“What are you shooting?”This question comes up dozens of times at the range each day. While the recipient may be more inclined to answer with their rifle’s make and model, we all know the person is really asking about the cartridge. There is presumably no group of shooters that this applies more to than Precision Rifle Series (PRS) competitors. The debate rages on over which cartridge is best suited for long-range engagements, particularly when multiple targets and awkward shooting positions are involved. So much so that the PRS website surveyed shooters and compiled a list of the most popular rifle cartridges.
Here are the top five PRS cartridge choices, as well as my thoughts on each. They are listed in order of popularity.
1. 6.5 Creedmoor
No surprise here. Despite a rather slow start, this cartridge has exploded in recent years. At the time of this writing, 286 PRS shooters have reported the 6.5 Creedmoor as their match cartridge of choice. And with good reason—this round is efficient, ballistically sound and widely available.
Hornady 6.5 Creedmoor match-grade 140-grain ELD.
If you asked me five years ago if you should buy a rifle chambered in 6.5 Creedmoor or .308 Win., the recommendation would have been .308 Win., hands down. The reasoning was both can be equally accurate and relatively wind resistant inside of 500 yards, but five years ago the tiebreaker was ammunition availability. Of course, this is no longer true and now many stores have more options in 6.5 Creedmoor than for .308 Win. Sure, there’s military surplus available in .308 Win., but those people seeking precision aren’t interested in inexpensive “machine gun” ammunition. The M118 rounds are as costly as nearly any other commercial offering. It seems that 6.5 Creedmoor is the most popular cartridge in long-range competition because it’s the most popular cartridge in long-range shooting—period.
2. 6mm Dasher
Flat shooting and stupid accurate, 6mm bullets are great as long as you get ‘em moving fast enough. In the PRS shooter survey, 182 shooters reported 6mm Dasher as their cartridge of choice. The 6mm Dasher came to be as a means of getting more velocity out of the 6mm BR cartridge. Making the cases involves little more than chambering a 6mm BR into a 6mm Dasher firearm and letting nature take its course. It sounds a little scary if you ask me, but it is indeed safe.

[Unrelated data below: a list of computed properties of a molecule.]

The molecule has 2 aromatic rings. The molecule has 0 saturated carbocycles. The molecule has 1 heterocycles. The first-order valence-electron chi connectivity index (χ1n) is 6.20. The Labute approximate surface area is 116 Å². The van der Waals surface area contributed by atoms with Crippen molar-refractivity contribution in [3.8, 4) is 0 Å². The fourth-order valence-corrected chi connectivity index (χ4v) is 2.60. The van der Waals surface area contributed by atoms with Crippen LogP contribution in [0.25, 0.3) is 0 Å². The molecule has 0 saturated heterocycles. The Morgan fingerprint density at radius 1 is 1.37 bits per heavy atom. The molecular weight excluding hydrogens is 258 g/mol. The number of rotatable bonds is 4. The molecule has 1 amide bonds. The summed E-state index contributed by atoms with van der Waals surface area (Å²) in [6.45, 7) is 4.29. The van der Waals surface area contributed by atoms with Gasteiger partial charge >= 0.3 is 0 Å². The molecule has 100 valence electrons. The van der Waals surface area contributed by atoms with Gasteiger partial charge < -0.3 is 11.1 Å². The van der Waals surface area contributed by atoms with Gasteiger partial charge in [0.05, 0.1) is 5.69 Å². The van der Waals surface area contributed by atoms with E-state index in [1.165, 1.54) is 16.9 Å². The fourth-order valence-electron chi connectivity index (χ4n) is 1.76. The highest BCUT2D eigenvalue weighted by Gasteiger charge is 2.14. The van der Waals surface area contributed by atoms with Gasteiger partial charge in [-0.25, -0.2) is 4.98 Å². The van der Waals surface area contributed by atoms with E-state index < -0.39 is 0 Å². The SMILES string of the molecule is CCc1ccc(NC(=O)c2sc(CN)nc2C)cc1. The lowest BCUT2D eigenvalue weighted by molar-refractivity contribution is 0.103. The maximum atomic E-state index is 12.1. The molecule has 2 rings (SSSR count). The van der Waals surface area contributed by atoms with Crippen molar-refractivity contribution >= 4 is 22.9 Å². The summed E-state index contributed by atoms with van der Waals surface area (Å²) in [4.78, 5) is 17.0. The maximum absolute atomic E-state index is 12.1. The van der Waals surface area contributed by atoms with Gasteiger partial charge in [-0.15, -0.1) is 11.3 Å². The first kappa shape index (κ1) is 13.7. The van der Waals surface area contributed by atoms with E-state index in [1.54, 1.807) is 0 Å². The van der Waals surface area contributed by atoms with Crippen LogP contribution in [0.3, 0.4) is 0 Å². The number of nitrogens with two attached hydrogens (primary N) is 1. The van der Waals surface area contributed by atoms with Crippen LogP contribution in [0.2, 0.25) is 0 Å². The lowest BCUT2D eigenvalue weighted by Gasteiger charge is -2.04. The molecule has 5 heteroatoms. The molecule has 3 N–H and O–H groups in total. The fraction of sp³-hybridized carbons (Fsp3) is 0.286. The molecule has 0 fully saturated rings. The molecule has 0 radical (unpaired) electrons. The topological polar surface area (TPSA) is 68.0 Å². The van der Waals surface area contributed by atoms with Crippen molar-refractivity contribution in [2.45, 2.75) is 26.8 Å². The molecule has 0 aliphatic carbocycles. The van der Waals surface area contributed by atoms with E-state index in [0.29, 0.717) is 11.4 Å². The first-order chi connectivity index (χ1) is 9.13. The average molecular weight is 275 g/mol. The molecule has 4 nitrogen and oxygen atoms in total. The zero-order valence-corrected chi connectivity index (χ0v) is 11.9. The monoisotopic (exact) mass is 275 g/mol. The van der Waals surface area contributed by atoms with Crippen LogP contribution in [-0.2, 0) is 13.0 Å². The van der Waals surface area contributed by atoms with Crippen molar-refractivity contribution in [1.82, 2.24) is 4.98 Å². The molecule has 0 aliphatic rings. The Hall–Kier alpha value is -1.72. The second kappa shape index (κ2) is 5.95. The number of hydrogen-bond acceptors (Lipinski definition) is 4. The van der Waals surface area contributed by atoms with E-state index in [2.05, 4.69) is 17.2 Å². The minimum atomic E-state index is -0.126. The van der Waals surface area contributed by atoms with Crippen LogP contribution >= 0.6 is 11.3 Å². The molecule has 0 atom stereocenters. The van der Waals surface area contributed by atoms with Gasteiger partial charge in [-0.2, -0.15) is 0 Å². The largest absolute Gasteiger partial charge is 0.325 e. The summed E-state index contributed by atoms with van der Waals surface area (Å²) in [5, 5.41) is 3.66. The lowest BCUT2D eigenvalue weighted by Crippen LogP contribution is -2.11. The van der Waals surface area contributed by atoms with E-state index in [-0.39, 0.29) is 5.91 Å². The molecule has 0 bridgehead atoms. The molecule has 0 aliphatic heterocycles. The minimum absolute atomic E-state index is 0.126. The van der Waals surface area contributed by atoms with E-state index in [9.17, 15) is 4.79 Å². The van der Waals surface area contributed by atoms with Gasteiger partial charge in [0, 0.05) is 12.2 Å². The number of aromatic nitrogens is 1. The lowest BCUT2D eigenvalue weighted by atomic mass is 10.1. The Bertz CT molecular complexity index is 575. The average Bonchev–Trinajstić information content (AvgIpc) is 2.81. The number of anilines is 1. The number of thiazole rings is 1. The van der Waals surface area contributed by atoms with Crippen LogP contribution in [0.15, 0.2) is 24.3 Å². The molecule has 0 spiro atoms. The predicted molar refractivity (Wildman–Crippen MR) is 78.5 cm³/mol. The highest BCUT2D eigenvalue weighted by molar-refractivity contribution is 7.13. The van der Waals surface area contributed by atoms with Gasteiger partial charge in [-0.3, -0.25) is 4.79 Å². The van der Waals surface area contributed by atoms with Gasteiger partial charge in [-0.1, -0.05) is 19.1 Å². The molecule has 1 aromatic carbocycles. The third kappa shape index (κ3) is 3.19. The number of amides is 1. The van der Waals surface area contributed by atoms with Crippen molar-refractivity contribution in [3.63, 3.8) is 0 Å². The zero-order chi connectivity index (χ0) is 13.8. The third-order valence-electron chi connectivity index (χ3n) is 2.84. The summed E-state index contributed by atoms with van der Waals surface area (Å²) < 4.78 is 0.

Norma’s 6mm Dasher brass.
During the firing process, the case body elongates and the shoulder angle sharpens allowing for increased powder capacity and more consistent alignment with the lands. This hops up velocity and flattens its trajectory.
3. 6mm Creedmoor
“What he just said” is probably the easiest way to understand why the 6mm Creedmoor cartridge makes number three on the list with 162 shooters claiming that this is the secret to their success. Basically, take the uber-popular 6.5 Creedmoor and neck it down to take the faster and flatter shooting 6mm bullets and you have the 6mm Creedmoor.
Hornady 6mm Creedmoor 108-grain match load.
The flatter the trajectory, the less perfect your range estimation needs to be. The availability of match-grade commercial ammunition made it an instant success for shooters who didn’t reload. This meant those with undeveloped range estimation skills could get into the game and score very well on unknown distance targets. Plus, firearms manufacturers like Savage offer rifles chambered in this cartridge that meet the requirements for PRS Production class, making it effortless to compete with this laser beam of a cartridge.
4. 6mm BR
Sure, we can do all kinds of things to increase the accuracy and effectiveness of the 6mm BR, but some argue that back in 1978 perfection was achieved. As the granddaddy to several modern long-range cartridges, 6mm BR finds itself squarely at number four in the rankings with 61 shooters choosing it.
The Lapua 6mm BR cartridge shown here is the Norma variant.
The argument for its relevance stems around prolonged barrel life. While the sky is the limit on projectile velocity, that speed does a number on your bore and you will have at least one barrel job in your future. The 6mm BR does a good job of balancing velocity with barrel life and is made from components that are easy to find. There are even a few factory ammunition offerings available.
It’s pretty hard to argue with champion shooter David Tubb on accuracy. Between his NRA High Power and Long-Range championship titles, it’s evident that he knows a thing or two about putting lead on target. His 6XC cartridge is touted as one of the easiest to tune 6mm cartridges and offers better barrel life than the 6mm Creedmoor. In terms of velocity, think of it as somewhere in between 6mm Dasher and 6mm Creedmoor. Of course, each shooter’s individual recipe will affect that relationship.
The Norma Jaktmatch 6XC cartrtidge uses a 95-grain bullet.
This round likely found its way on the list as the design of such a high-level competitive shooter, with 56 shooters reporting using 6XC in the survey.
As in the past, popular cartridges should continue to edge out competitors that don’t have a big following. For years, 6.5 Creedmoor has been my go-to, but that’s largely because it was frequently recommended to me in the past. Something that surprised me was that .308 Win. found itself just off of the list at number six. The most accurate rifle that I own is chambered in this classic multi-purpose round. How can a 68-year-old design outperform far more modern cartridges?
The answer is simple—because I shoot it the most. (Note: FellowShooting Sports USAauthor Jim Shults came to the same conclusion about the .308 Win. in this article—Ed.)